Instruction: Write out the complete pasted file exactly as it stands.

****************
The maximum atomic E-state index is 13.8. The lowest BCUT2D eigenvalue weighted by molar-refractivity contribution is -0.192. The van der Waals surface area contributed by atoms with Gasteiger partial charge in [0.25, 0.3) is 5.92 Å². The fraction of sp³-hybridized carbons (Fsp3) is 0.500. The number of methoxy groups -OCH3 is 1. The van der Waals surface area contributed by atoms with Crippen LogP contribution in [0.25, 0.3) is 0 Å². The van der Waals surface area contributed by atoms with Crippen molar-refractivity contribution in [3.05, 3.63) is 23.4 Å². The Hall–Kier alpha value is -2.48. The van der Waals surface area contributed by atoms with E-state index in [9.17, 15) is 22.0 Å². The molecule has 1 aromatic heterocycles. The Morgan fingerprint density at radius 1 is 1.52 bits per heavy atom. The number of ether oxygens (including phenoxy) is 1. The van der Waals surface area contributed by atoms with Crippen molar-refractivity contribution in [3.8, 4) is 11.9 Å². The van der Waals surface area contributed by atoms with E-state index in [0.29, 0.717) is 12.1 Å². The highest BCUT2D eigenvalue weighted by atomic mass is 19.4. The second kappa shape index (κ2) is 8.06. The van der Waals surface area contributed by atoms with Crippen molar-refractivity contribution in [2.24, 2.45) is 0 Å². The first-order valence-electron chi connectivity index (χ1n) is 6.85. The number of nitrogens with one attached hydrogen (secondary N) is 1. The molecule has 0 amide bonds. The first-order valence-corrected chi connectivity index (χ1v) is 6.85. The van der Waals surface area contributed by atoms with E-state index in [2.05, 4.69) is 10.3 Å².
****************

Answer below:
The maximum atomic E-state index is 13.8. The lowest BCUT2D eigenvalue weighted by molar-refractivity contribution is -0.192. The van der Waals surface area contributed by atoms with Gasteiger partial charge in [0.25, 0.3) is 5.92 Å². The fraction of sp³-hybridized carbons (Fsp3) is 0.500. The number of methoxy groups -OCH3 is 1. The van der Waals surface area contributed by atoms with Crippen LogP contribution in [0.25, 0.3) is 0 Å². The van der Waals surface area contributed by atoms with Crippen molar-refractivity contribution in [3.05, 3.63) is 23.4 Å². The Hall–Kier alpha value is -2.48. The van der Waals surface area contributed by atoms with E-state index in [9.17, 15) is 22.0 Å². The molecule has 1 aromatic heterocycles. The Morgan fingerprint density at radius 1 is 1.52 bits per heavy atom. The number of ether oxygens (including phenoxy) is 1. The van der Waals surface area contributed by atoms with Crippen molar-refractivity contribution in [3.8, 4) is 11.9 Å². The van der Waals surface area contributed by atoms with E-state index in [0.29, 0.717) is 12.1 Å². The highest BCUT2D eigenvalue weighted by atomic mass is 19.4. The second kappa shape index (κ2) is 8.06. The van der Waals surface area contributed by atoms with Crippen molar-refractivity contribution in [2.24, 2.45) is 0 Å². The first-order valence-electron chi connectivity index (χ1n) is 6.85. The number of nitrogens with one attached hydrogen (secondary N) is 1. The molecule has 0 amide bonds. The first-order valence-corrected chi connectivity index (χ1v) is 6.85. The van der Waals surface area contributed by atoms with E-state index in [2.05, 4.69) is 10.3 Å².